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Bleacher Report – Vikings

Defensive sets and film observations: Week 3 vs. Browns


Welcome to the first installment of ‘Defensive sets and film observations,’ this one brought to you for the Minnesota Vikings-Cleveland Browns.

Every Wednesday after a game, we’ll take a look at what the Vikings defense looked like, bring you five key takeaways from film study and hand out a proverbial game ball and name the goat(s). Click here for the offensive analysis and breakdown from Vikings-Browns.

The Vikings defense played two very different halfs of football in the loss to the Browns on Sunday. After allowing 24 points and 252 yards in the first 24 minutes, the Vikings sacked third-string quarterback Brian Hoyer three times and held his Browns to 157 yards and seven points in the second half.

However, for the second week in a row, the only seven points allowed in the final half ended up as the dagger. Two game-ending drives against the Browns and Chicago Bears, in which the defense has allowed touchdowns with :55 and :10 seconds left on the clock, respecitvely, are one of many reasons the Vikings are 0-3 instead of 2-1.

The Vikings allowed more than 400 yards of offense for the second time this year, setting their average at 429 yards per game (29th in NFL). They allowed 31 points to the Browns, keeping their average at 32 points per game (30th).

Defensive sets
First half:
Base: 14/31 = 45%
Nickel: 17/31 = 55%
Yardage allowed: 252
Points: 24
Turnovers: 2
Sacks: 0

Second half:
Base: 11/41 = 27%
Nickel: 30/41 = 73%
Yardage allowed: 157
Points: 7
Turnovers: 2
Sacks: 3

Base: 25 of 72 plays [35%]
Nickel: 47 of 72 plays [65%]
Yardage: 409
Points: 31
Turnovers: 4
Sacks: 3

Five observations

-The Browns certainly saw what previous teams’ tight ends have done to the Vikings’ back seven in the redzone. Tight end Jordan Cameron finished with six catches, three going for touchdowns, including the game-winner with :55 seconds left over safety Harrison Smith. On the Browns’ final offensive play, the Vikings called for Smith to cover Cameron man-to-man, but the former basketball player with a three-inch advantage easily grabbed Hoyer’s lob over Smith on 3rd-and-goal.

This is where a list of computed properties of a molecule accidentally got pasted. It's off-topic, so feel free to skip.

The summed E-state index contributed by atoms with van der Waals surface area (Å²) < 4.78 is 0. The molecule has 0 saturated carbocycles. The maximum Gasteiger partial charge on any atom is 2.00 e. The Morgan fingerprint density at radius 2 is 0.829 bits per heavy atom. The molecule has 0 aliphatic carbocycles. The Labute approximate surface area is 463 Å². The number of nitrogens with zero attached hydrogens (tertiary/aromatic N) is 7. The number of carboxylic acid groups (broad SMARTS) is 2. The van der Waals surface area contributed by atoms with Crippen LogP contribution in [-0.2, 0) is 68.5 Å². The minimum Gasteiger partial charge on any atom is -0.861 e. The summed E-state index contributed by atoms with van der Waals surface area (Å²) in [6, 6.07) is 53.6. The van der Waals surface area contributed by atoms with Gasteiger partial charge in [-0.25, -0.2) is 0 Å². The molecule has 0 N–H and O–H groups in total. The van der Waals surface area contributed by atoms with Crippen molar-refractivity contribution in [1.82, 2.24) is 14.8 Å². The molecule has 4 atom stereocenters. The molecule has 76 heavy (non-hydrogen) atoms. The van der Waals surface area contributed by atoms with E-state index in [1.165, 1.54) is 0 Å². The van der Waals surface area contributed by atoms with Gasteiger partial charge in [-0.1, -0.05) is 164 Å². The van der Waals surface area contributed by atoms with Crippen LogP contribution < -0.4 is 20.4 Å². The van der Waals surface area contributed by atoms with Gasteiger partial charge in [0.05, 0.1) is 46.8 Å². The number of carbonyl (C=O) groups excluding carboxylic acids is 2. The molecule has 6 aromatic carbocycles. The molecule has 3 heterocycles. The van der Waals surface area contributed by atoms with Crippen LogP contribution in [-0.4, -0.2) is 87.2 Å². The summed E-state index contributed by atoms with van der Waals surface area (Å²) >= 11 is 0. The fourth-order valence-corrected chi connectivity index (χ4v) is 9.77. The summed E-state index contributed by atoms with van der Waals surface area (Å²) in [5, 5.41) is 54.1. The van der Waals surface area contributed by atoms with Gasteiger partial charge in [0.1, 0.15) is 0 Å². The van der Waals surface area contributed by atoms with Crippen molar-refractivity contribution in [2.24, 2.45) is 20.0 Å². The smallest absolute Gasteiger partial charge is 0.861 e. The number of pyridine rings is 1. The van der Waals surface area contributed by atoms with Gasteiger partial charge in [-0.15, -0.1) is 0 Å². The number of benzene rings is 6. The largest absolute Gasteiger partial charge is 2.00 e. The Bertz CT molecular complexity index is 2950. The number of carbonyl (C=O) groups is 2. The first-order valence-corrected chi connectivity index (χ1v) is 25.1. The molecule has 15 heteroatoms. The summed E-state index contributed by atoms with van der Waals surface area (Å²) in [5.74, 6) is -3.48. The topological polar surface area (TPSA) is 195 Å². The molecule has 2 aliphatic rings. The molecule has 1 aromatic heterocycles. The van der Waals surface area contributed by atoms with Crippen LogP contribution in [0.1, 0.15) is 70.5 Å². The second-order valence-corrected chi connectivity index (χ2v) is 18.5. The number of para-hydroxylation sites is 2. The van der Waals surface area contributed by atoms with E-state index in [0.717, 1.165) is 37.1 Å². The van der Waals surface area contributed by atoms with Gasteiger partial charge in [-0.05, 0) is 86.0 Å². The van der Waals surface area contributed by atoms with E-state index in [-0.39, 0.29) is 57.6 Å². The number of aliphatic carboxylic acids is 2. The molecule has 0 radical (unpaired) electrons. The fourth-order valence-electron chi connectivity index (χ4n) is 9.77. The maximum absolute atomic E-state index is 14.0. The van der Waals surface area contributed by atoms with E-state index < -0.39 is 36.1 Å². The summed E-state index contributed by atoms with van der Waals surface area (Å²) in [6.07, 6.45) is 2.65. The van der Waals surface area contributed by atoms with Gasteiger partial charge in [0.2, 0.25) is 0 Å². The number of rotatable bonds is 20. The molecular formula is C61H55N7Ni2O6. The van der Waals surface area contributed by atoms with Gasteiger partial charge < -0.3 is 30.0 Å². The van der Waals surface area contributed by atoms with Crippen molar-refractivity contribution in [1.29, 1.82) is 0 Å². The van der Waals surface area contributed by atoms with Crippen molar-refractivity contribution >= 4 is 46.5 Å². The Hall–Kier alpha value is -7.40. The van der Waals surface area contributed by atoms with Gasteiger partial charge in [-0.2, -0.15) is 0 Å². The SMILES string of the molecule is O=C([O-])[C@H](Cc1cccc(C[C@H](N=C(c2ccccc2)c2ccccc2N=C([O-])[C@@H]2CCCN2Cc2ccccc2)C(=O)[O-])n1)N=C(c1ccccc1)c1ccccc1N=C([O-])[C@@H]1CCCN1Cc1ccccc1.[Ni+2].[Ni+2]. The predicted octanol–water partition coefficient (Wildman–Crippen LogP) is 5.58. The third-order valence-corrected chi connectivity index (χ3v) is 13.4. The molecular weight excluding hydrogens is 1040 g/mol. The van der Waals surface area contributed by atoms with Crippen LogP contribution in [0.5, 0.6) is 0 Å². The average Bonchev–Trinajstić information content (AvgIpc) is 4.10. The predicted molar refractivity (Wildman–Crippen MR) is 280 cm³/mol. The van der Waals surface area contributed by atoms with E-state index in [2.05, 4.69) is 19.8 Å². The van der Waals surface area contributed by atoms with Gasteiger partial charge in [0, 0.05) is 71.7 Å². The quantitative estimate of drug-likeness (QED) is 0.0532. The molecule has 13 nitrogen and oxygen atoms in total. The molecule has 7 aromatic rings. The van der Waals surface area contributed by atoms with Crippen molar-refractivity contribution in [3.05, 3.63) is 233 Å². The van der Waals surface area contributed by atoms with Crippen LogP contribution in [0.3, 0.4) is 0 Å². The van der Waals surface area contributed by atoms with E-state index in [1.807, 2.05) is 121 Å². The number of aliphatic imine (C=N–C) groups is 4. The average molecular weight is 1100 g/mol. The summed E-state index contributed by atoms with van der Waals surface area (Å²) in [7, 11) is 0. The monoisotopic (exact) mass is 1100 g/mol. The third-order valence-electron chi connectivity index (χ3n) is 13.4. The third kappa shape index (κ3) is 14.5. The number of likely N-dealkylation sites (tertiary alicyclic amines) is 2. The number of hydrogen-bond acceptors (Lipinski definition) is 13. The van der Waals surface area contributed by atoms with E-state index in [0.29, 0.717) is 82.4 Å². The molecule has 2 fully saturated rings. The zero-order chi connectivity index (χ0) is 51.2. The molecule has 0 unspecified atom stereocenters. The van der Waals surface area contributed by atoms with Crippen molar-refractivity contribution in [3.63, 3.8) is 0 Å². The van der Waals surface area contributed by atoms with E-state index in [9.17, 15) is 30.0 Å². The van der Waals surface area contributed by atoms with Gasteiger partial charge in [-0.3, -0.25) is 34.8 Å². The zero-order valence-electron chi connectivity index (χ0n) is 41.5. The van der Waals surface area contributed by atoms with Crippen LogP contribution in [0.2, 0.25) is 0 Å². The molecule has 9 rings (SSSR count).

-Hoyer gifted the Vikings with two of his three interceptions, which were terrible throws into coverage. However, rookie defensive tackle Sharrif Floyd showed major promise on Sunday, disrupting multiple plays in the backfield and hitting Hoyer’s arm on his third interception, which sailed into the air and in the arms of linebacker Erin Henderson. Defensive tackle Kevin Williams also had a key pass deflection on the Browns’ only failed attempt on 4th down, batting Hoyer’s pass to stall the Browns at midfield in the third quarter. Linebacker Chad Greenway read Hoyer’s eyes and grabbed an interception as Hoyer locked onto Cameron just eight yards downfield on a hook route in the third quarter. Greenway slid near the right hash where Cameron’s route took him and made the easy interception. Smith grabbed his second interception of the season when he jumped receiver Josh Gordon’s route just before halftime. The opportunistic nature of this defense is promising, considering they had just 22 takeaways all last season and have 10 already through three games. But if the offense can’t convert those turnovers into points, it’ll be a long season. For the second straight game, the Vikings produced four turnovers. But the offense came away with 10 points from the takeaways.

-Every week, we’ll breakdown a key sequence in the game that had a hand in deciding the outcome. Clearly, we’ll take a look at the Browns’ final 11-play, 55-yard drive and the go-ahead score from Hoyer to Cameron.

Punter Jeff Locke was backed up against his own goal line and booted just a 35-yard punt to set the Browns up on their own 45-yard line with more than three minutes left and the 27-24 lead. Time wasn’t a factor, but the short field limited the defense’s margin for error.